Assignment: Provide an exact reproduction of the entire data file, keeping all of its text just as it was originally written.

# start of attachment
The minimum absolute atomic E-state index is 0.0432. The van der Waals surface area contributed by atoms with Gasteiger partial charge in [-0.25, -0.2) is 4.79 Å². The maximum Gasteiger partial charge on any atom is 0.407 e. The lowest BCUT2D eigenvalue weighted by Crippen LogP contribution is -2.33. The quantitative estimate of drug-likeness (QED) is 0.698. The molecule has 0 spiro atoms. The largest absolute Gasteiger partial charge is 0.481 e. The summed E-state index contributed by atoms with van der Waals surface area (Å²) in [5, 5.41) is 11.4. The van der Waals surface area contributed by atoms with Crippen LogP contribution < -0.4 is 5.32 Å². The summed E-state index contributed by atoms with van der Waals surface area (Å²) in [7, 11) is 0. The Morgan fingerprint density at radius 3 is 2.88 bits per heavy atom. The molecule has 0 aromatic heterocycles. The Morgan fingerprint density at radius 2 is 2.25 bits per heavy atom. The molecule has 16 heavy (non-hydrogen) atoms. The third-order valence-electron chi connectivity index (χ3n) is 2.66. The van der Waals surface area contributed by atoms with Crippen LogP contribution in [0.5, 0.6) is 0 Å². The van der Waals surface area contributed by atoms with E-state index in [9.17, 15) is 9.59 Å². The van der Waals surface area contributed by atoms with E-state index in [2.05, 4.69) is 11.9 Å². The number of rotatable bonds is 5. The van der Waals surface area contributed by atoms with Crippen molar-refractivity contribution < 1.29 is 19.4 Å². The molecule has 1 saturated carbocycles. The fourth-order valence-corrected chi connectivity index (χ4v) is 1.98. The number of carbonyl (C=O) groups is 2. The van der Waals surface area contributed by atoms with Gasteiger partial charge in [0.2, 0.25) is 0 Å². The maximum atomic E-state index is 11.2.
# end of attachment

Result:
The minimum absolute atomic E-state index is 0.0432. The van der Waals surface area contributed by atoms with Gasteiger partial charge in [-0.25, -0.2) is 4.79 Å². The maximum Gasteiger partial charge on any atom is 0.407 e. The lowest BCUT2D eigenvalue weighted by Crippen LogP contribution is -2.33. The quantitative estimate of drug-likeness (QED) is 0.698. The molecule has 0 spiro atoms. The largest absolute Gasteiger partial charge is 0.481 e. The summed E-state index contributed by atoms with van der Waals surface area (Å²) in [5, 5.41) is 11.4. The van der Waals surface area contributed by atoms with Crippen LogP contribution < -0.4 is 5.32 Å². The summed E-state index contributed by atoms with van der Waals surface area (Å²) in [7, 11) is 0. The Morgan fingerprint density at radius 3 is 2.88 bits per heavy atom. The molecule has 0 aromatic heterocycles. The Morgan fingerprint density at radius 2 is 2.25 bits per heavy atom. The molecule has 16 heavy (non-hydrogen) atoms. The third-order valence-electron chi connectivity index (χ3n) is 2.66. The van der Waals surface area contributed by atoms with Crippen LogP contribution in [0.5, 0.6) is 0 Å². The van der Waals surface area contributed by atoms with E-state index in [9.17, 15) is 9.59 Å². The van der Waals surface area contributed by atoms with E-state index in [2.05, 4.69) is 11.9 Å². The number of rotatable bonds is 5. The van der Waals surface area contributed by atoms with Crippen molar-refractivity contribution < 1.29 is 19.4 Å². The molecule has 1 saturated carbocycles. The fourth-order valence-corrected chi connectivity index (χ4v) is 1.98. The number of carbonyl (C=O) groups is 2. The van der Waals surface area contributed by atoms with Gasteiger partial charge in [0.2, 0.25) is 0 Å². The maximum atomic E-state index is 11.2.